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Airway Disease in Sedentary, Asymptomatic HorsesBy Kentucky Equine Research Staff · March 21, 2017

Diagnosis of certain airway problems in horses remains challenging for veterinarians. To determine if common diagnostic tests are related to lung function, researchers recently studied a group of sedentary, asymptomatic horses.

Veterinarians use a roster of criteria to determine if a horse suffers from inflammatory airway disease, or IAD, which can be loosely defined as nonseptic inflammation characterized by the presence of mucus on endoscopy, inflammatory changes in bronchoalveolar lavage fluid (BALF), or pulmonary dysfunction, including coughing. Little information is available regarding the correlation between BALF and pulmonary function testing (PFT) in horses.

In this study, 38 horses underwent PFT and histamine bronchoprovocation with flowmetric plethysmography to diagnose IAD. Bronchoalveolar lavage was performed 1 to 5 days after bronchoprovocation. Bronchoalveolar lavage is a procedure in which a bronchoscope is passed through the nose and into the lungs. Fluid is then squirted into the lung and recollected for microscopic examination.

Of the tested asymptomatic horses, 52% were diagnosed with airway hyperreactivity. BALF cytology revealed, on the other hand, that 95% of horses had IAD. The number of horses in this study with IAD, as evidenced through hyperreactivity and BALF cytology, was greater than researchers anticipated, given that none of the horses showed sign of the disease, though no background information was given on the management of the study horses. Because of this, the researchers questioned the prudence of using invasive lung tests on horses without any symptoms and encouraged further investigation in horses with historical and clinical signs of the disease.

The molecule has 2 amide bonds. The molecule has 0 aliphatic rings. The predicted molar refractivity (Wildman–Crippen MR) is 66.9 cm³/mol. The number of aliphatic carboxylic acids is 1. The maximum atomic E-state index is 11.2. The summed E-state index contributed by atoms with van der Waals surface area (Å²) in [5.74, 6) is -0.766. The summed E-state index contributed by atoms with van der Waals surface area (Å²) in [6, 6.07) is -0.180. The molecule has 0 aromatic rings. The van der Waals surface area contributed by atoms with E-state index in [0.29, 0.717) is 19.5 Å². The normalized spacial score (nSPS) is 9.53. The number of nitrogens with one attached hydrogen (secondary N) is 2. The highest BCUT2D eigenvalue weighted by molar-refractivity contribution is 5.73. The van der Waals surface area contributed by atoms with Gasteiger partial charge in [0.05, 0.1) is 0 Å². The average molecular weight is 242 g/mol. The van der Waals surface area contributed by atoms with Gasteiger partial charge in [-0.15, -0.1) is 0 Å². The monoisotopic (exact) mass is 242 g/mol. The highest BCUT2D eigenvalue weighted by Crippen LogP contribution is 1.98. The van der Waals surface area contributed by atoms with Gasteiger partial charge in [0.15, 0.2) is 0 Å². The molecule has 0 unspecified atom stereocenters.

Because of its anti-inflammatory properties, omega-3 fatty acids have been found to help horses with airway disease. Dietary supplementation of the omega-3 known as docosahexaenoic acid (DHA) can be an effective therapeutic approach when coupled with a low-dust diet to reduce airway inflammatory symptoms. Supplementing with marine-derived sources, such as EO•3, means the horse is directly receiving the long-chain omega-3 fatty acids DHA and EPA (eicosapentaenoic acid). Supplementation with plant-based sources (flaxseed, for example) require the conversion of short-chain fatty acids (ALA) to EPA and DHA. This conversion is thought to be inefficient in the horse.

*Cullimore, A.M., C.J. Secombe, G.D. Lester, and I.D. Robertson. 2016. The relationship between bronchoalveolar lavage fluid cytology and airway hyperreactivity in a population of sedentary horses. In: Proc. 38th Bain Fallon Lectures. Equine Veterinarians Australia, p. 17.